What’s the Best Flooring for a Kids’ Bathroom?

Written by creatingyourspace on . Posted in Kitchen and Bath

If you’re remodeling a bathroom for your kids, you’ve probably put a lot of thought into both the materials and the style. After all, kids can be hard on floors, toilets, and sinks in a bathroom, and you probably want a style that can be both playful and grow with them over time. There are several different options that can make nice choices for a floor in a kids’ bathroom that should be just what you’re looking for.

Mosaic Tiles

One option to consider in a kids’ bath is mosaics. Mosaic tiles are fantastic in these areas for a couple reasons:

• All the many grout lines make the floor non-skid, which is important for young children and spaces where a lot of water may get splashed

• Mosaic tiles can be laid in nearly any shape, color, and pattern so you can create a fun flooring design that is sure to suit your kids’ personalities

Glazed Porcelain

One material to consider for your kids’ bathroom floor is glazed porcelain. It comes in mosaic and larger tiles, and it’s virtually indestructible. It doesn’t scratch or stain and you can wash it with whatever you want, so no worrying about kids who miss the toilet or drop toothpaste everywhere. You can also find it in a variety of colors, so you can make a cobalt blue or mint green penny tile floor or a fun blue and white checkerboard in large tiles to create a playful bath.

Glass

Believe it or not, glass tiles make great floors in kids’ bathrooms. Glass mosaic floors are non-skid and pretty much maintenance free. You can wash them with whatever you’d like, including glass cleaner or vinegar, they’re non porous and are not going to stain or harbor germs. Best of all, they come in a wide range of different fun colors so you can make a floor that is fun for kids now, and that is likely to hold up to their tastes as they grow older, as well, so you won’t have to replace it with something more grown up down the line.

Can I Use Marble in a Steam Shower?

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Steam showers are a popular way to relax at the end of the day. And with those dramatic glass doors framing the shower area, it’s common to want to install something dramatic and beautiful on the walls of the shower as well. And while there are a number of different materials that work well in steam showers from porcelain to glass, marble and other natural stones should be avoided in this area whenever possible.

Porous Stone

Marble is a natural, metamorphic stone made up primarily of calcite. The stone is porous, and can therefore absorb moisture if it comes in contact with it. Because steam is just hot water vapor, it can easily penetrate the many pores on your marble.

At best, this can cause a temporary darkening of the stone as it absorbs the water, then dries out again returning to normal. Unfortunately, however, your water may contain other minerals and substances that over time could build up in and stain your stone, discoloring it.

Some stones also contain minerals and elements that react poorly with moisture over time. Bianco Carrara, for example, a popular white and gray stone, contains iron. In a steam shower, your white marble may begin to rust over time. Green marble, another popular type of stone, contains the mineral serpentine, which causes the marble to spall or to flake when it gets wet, ruining the surface texture of the stone.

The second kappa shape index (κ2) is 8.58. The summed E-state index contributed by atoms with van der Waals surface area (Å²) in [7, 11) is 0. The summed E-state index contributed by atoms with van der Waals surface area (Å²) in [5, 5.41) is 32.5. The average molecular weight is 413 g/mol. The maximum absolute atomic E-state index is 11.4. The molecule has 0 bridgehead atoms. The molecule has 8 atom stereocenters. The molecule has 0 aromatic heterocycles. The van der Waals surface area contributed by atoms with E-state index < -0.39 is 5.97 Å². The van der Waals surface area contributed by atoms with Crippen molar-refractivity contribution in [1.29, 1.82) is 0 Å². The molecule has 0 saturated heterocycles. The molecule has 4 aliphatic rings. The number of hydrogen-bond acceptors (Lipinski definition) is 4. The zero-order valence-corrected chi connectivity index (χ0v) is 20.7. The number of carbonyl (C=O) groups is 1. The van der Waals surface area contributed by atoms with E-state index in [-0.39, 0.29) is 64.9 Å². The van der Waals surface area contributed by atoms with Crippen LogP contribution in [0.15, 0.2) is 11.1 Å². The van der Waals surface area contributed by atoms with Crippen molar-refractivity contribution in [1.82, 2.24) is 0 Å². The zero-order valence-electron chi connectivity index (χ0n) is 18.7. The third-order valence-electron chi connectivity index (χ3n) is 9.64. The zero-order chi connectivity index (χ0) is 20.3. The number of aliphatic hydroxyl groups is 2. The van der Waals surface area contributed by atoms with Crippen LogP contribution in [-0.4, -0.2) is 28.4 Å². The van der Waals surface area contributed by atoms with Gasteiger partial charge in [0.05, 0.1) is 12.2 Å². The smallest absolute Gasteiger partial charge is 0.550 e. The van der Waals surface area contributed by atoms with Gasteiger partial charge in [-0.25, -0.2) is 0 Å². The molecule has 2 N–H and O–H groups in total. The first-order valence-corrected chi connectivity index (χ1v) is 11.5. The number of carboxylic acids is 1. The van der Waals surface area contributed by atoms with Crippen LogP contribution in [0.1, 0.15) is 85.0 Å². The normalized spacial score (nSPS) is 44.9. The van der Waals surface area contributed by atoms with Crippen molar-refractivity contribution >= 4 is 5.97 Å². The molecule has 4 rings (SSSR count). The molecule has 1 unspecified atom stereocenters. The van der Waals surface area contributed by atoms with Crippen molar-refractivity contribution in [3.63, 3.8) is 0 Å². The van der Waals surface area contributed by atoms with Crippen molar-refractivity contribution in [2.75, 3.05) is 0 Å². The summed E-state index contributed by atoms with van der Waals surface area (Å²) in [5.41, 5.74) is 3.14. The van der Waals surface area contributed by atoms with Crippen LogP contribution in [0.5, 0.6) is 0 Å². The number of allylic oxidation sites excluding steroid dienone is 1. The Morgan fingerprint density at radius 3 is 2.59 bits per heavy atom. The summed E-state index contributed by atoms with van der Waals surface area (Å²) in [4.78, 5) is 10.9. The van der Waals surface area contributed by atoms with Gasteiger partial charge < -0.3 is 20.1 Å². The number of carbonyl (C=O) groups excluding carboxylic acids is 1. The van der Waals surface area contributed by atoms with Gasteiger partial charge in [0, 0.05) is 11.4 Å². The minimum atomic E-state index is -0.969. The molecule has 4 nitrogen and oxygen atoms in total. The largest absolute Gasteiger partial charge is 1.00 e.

Sealing the Stone

Most natural stone used in a shower area should be sealed with a silicone-based impregnating sealer against the moisture. And while this would certainly help in a steam shower, there are still some issues:

  • The sealer does break down over time, sometimes unevenly so you could never be sure your stone was 100% protected
  • The sealer can be unevenly applied, leaving to small gaps in the stone
  • Moisture can penetrate the stone through the grout joints, which can lead to similar problems as if the stone were not sealed at all

So while marble is a beautiful addition to many bathrooms, avoid using it in a steam shower and use a non-porous material instead.

The Best Storage Solution for a Small Bathroom

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The best place to add storage in a small bathroom is behind the toilet. This wall space being utilized will make the bathroom more efficient and accessible. Find out how to achieve this and what to store here.

Cabinets or shelving can be custom built to fill this space. By doing so you can customize the bathroom to fit in with the rest of the finish selections. Toilets typically come out approximately 26”-30”. The space from the wall, over the toilet tank, can be utilized; 12” deep cabinets can be built in this space. If you decide to put custom cabinetry here, make sure to have the installer place it at least 60” off the floor. This keeps free clearance for a person to stand up. We can help you figure out the best layout for your space, as well provide educational advice regarding different products and finishes.

There is a benefit to using shelving in this area. Shelving allows you to use the space, directly behind the toilet. For shelving consider a 7”-8” deep shelf for the area over the toilet tank. Search for shelving that is close to the depth of your toilet tank. This is clear available space that can be utilized. Custom shelving can be quickly built and cost less than custom cabinets.